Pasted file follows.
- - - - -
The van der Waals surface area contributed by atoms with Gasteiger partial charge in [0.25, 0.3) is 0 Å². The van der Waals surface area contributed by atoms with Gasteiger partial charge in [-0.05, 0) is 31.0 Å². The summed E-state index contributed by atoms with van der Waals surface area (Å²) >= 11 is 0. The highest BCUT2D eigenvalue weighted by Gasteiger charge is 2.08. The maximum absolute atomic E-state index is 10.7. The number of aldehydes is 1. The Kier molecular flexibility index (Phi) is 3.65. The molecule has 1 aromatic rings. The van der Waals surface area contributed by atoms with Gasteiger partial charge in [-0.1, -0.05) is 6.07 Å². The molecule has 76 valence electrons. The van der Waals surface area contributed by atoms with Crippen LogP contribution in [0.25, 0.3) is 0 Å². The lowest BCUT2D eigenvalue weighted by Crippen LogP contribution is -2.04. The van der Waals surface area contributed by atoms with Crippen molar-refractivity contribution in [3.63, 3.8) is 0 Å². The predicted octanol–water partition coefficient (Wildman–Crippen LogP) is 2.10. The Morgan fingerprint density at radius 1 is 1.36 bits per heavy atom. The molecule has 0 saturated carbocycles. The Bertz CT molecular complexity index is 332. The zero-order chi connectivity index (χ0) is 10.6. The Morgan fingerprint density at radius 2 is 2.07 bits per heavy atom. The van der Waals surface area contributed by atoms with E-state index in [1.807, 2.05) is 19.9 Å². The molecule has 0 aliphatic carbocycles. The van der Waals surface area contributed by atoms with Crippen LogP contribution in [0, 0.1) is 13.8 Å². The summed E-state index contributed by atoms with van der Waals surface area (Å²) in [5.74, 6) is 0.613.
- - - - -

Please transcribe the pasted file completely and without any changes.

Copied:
The van der Waals surface area contributed by atoms with Gasteiger partial charge in [0.25, 0.3) is 0 Å². The van der Waals surface area contributed by atoms with Gasteiger partial charge in [-0.05, 0) is 31.0 Å². The summed E-state index contributed by atoms with van der Waals surface area (Å²) >= 11 is 0. The highest BCUT2D eigenvalue weighted by Gasteiger charge is 2.08. The maximum absolute atomic E-state index is 10.7. The number of aldehydes is 1. The Kier molecular flexibility index (Phi) is 3.65. The molecule has 1 aromatic rings. The van der Waals surface area contributed by atoms with Gasteiger partial charge in [-0.1, -0.05) is 6.07 Å². The molecule has 76 valence electrons. The van der Waals surface area contributed by atoms with Crippen LogP contribution in [0.25, 0.3) is 0 Å². The lowest BCUT2D eigenvalue weighted by Crippen LogP contribution is -2.04. The van der Waals surface area contributed by atoms with Crippen molar-refractivity contribution in [3.63, 3.8) is 0 Å². The predicted octanol–water partition coefficient (Wildman–Crippen LogP) is 2.10. The Morgan fingerprint density at radius 1 is 1.36 bits per heavy atom. The molecule has 0 saturated carbocycles. The Bertz CT molecular complexity index is 332. The zero-order chi connectivity index (χ0) is 10.6. The Morgan fingerprint density at radius 2 is 2.07 bits per heavy atom. The van der Waals surface area contributed by atoms with E-state index in [1.807, 2.05) is 19.9 Å². The molecule has 0 aliphatic carbocycles. The van der Waals surface area contributed by atoms with Crippen LogP contribution in [0, 0.1) is 13.8 Å². The summed E-state index contributed by atoms with van der Waals surface area (Å²) in [5.74, 6) is 0.613.